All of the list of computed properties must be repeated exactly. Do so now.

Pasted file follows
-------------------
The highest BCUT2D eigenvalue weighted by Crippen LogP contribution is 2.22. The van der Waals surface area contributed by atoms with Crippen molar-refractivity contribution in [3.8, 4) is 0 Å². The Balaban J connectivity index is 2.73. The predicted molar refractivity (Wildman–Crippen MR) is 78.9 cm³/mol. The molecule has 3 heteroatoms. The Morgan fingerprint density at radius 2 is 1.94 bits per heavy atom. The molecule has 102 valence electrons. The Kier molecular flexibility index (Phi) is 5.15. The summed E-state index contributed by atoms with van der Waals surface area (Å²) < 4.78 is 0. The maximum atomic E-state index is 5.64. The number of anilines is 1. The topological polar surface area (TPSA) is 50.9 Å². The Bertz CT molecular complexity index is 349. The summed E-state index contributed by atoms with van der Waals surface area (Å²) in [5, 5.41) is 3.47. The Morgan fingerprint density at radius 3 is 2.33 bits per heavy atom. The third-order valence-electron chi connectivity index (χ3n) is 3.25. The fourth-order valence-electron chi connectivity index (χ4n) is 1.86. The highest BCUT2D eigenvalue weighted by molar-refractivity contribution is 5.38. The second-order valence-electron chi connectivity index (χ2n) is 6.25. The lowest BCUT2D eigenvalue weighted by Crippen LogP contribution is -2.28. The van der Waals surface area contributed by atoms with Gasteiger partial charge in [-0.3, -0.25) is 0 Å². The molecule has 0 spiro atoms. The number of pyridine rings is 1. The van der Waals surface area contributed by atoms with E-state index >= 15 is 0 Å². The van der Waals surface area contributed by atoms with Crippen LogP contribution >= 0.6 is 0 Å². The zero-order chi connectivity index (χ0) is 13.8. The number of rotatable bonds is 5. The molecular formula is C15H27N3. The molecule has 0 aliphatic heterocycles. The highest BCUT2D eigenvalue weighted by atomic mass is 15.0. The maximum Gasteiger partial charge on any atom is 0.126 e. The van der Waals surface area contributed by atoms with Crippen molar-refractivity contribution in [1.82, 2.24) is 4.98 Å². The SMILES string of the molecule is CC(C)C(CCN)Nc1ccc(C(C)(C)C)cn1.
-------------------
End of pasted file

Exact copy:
The highest BCUT2D eigenvalue weighted by Crippen LogP contribution is 2.22. The van der Waals surface area contributed by atoms with Crippen molar-refractivity contribution in [3.8, 4) is 0 Å². The Balaban J connectivity index is 2.73. The predicted molar refractivity (Wildman–Crippen MR) is 78.9 cm³/mol. The molecule has 3 heteroatoms. The Morgan fingerprint density at radius 2 is 1.94 bits per heavy atom. The molecule has 102 valence electrons. The Kier molecular flexibility index (Phi) is 5.15. The summed E-state index contributed by atoms with van der Waals surface area (Å²) < 4.78 is 0. The maximum atomic E-state index is 5.64. The number of anilines is 1. The topological polar surface area (TPSA) is 50.9 Å². The Bertz CT molecular complexity index is 349. The summed E-state index contributed by atoms with van der Waals surface area (Å²) in [5, 5.41) is 3.47. The Morgan fingerprint density at radius 3 is 2.33 bits per heavy atom. The third-order valence-electron chi connectivity index (χ3n) is 3.25. The fourth-order valence-electron chi connectivity index (χ4n) is 1.86. The highest BCUT2D eigenvalue weighted by molar-refractivity contribution is 5.38. The second-order valence-electron chi connectivity index (χ2n) is 6.25. The lowest BCUT2D eigenvalue weighted by Crippen LogP contribution is -2.28. The van der Waals surface area contributed by atoms with Gasteiger partial charge in [-0.3, -0.25) is 0 Å². The molecule has 0 spiro atoms. The number of pyridine rings is 1. The van der Waals surface area contributed by atoms with E-state index >= 15 is 0 Å². The van der Waals surface area contributed by atoms with Crippen LogP contribution >= 0.6 is 0 Å². The zero-order chi connectivity index (χ0) is 13.8. The number of rotatable bonds is 5. The molecular formula is C15H27N3. The molecule has 0 aliphatic heterocycles. The highest BCUT2D eigenvalue weighted by atomic mass is 15.0. The maximum Gasteiger partial charge on any atom is 0.126 e. The van der Waals surface area contributed by atoms with Crippen molar-refractivity contribution in [1.82, 2.24) is 4.98 Å². The SMILES string of the molecule is CC(C)C(CCN)Nc1ccc(C(C)(C)C)cn1.